With Jack-Jack's upcoming adoption always in the forefront of my mind, I've noticed that I've recently stopped trying to help Jack-Jack progress. Almost unconsciously, I've taken a step back from actively teaching him and encouraging him to practise new skills (numbers, animal noises, body parts, signs etc.), as it would be so nice for his new parents to teach him these things and share in his achievements. His walking is coming on in leaps and bounds, but I've caught myself thinking "not yet!" as I'm imagining how much his new parents would love to hold out their arms and have him wobble and totter into them, as he's been doing with us. It might sound silly as you don't want to hold them back, but I've heard of foster carers holding off on weaning, moving from bottles to beakers, potty training etc. to allow the adoptive family to go through that milestone with their child.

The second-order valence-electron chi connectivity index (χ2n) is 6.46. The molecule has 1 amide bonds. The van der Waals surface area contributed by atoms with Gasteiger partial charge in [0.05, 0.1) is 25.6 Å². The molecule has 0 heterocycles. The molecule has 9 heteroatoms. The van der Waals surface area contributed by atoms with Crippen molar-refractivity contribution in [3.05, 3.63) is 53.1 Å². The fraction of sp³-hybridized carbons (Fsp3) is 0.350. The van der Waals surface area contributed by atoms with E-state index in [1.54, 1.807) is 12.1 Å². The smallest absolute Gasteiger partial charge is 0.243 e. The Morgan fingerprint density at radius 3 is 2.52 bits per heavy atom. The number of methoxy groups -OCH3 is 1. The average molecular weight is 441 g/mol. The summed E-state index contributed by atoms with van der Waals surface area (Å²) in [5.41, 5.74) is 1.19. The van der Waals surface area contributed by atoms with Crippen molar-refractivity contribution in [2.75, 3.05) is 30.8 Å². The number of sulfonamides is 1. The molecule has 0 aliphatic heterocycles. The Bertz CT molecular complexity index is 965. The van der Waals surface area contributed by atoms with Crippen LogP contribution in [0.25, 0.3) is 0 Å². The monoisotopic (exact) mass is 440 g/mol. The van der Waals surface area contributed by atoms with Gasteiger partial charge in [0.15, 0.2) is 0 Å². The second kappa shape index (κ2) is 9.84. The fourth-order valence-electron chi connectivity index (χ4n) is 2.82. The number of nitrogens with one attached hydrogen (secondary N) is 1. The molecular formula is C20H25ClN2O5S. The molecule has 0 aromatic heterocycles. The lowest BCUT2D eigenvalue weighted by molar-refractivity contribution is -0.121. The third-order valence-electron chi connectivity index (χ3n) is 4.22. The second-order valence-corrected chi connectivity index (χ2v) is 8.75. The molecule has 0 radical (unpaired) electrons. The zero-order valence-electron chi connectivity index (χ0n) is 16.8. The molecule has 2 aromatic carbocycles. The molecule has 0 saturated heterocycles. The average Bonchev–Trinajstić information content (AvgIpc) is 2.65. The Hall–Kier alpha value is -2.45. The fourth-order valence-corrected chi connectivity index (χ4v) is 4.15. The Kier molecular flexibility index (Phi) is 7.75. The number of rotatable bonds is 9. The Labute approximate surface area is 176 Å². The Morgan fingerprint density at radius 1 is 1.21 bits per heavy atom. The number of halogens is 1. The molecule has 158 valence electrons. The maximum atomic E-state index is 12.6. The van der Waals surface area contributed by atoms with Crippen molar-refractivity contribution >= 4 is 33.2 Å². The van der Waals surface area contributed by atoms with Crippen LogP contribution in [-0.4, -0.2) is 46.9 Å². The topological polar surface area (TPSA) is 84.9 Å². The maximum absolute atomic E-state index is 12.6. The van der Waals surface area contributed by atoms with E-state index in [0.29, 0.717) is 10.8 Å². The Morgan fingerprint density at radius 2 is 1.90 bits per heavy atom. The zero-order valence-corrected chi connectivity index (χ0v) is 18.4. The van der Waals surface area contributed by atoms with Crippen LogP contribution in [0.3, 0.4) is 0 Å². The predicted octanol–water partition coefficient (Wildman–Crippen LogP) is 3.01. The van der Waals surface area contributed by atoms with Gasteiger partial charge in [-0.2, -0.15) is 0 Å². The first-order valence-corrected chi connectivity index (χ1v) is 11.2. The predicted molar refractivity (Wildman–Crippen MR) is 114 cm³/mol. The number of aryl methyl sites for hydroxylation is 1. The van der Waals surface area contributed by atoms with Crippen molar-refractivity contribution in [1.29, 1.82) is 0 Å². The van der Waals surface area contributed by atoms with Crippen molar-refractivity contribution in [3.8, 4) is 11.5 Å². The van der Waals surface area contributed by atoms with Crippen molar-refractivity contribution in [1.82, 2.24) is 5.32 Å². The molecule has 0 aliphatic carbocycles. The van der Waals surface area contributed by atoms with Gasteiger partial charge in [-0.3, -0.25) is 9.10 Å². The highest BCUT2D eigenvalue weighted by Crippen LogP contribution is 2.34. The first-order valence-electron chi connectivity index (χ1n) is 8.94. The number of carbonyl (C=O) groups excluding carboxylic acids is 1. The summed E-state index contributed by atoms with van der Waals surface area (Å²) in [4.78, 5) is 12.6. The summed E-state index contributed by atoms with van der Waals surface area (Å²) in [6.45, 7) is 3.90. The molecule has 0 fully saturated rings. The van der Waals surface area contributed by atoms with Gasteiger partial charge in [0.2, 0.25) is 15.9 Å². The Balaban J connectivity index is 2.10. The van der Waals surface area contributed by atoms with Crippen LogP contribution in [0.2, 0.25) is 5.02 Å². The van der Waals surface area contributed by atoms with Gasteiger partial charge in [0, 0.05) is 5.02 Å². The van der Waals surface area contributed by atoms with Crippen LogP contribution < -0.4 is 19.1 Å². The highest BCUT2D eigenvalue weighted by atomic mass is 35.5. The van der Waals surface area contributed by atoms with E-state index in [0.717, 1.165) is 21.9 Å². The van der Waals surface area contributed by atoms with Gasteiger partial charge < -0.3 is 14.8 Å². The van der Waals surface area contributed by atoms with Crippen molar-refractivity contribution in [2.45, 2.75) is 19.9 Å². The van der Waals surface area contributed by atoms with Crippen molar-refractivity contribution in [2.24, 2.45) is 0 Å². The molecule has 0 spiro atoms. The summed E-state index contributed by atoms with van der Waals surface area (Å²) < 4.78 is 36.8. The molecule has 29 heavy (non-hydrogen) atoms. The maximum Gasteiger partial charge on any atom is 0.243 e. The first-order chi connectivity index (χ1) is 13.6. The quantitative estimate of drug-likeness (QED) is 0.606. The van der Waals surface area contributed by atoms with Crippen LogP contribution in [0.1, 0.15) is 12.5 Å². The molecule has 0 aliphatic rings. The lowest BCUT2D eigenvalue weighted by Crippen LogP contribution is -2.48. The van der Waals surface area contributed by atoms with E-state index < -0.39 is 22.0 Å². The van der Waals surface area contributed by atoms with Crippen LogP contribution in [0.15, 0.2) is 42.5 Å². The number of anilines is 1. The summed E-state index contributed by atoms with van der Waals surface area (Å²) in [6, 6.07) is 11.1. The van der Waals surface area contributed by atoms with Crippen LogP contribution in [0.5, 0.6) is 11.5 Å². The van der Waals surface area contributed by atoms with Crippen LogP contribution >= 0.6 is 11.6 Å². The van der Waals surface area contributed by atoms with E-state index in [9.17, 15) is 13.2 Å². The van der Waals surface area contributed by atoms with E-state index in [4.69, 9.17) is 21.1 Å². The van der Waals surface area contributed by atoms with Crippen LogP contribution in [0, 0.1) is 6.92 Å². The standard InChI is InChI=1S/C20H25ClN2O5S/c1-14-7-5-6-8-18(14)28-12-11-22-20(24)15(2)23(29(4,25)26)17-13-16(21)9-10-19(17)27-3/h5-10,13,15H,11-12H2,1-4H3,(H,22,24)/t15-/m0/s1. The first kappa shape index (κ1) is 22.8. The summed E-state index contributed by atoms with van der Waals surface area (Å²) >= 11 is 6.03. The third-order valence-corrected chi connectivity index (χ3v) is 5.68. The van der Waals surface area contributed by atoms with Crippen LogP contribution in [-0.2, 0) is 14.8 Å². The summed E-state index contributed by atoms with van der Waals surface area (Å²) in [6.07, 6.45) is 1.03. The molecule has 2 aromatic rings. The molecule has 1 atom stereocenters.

I sat down to make a plan for how we're going to pass on all the photographs and other memories we have saved for him, and in doing so went through all the notes we've made each day on Jack-Jack's progress, outings and behaviour. It made me realise how many of Jack-Jack's "firsts" we've been there for - first food, the first time he sat up by himself, starting to crawl, the first time he babbled, the first time he pulled himself to a stand, his first steps, first visit to the dentist, first holiday, first shoes, first haircut, first birthday... We were so excited about each one, celebrated it, documented it with photos and video, and talked about it with pride to family and friends. Now when I look back, although he will have the photos we took, it seems so desperately unfair that neither his birth family nor his adoptive family were there for these special moments in his first fifteen months, and I do feel disappointed for his adopters that it's taken so long to get to this point. Adoption was mentioned as the mostly likely outcome for him when he was placed with us, and we've known this specific family was on the radar from that point too. It's almost like the courts forget that you can't put a young child's life on hold whilst you wait for decisions to be made and meetings to be held, however much you might want to.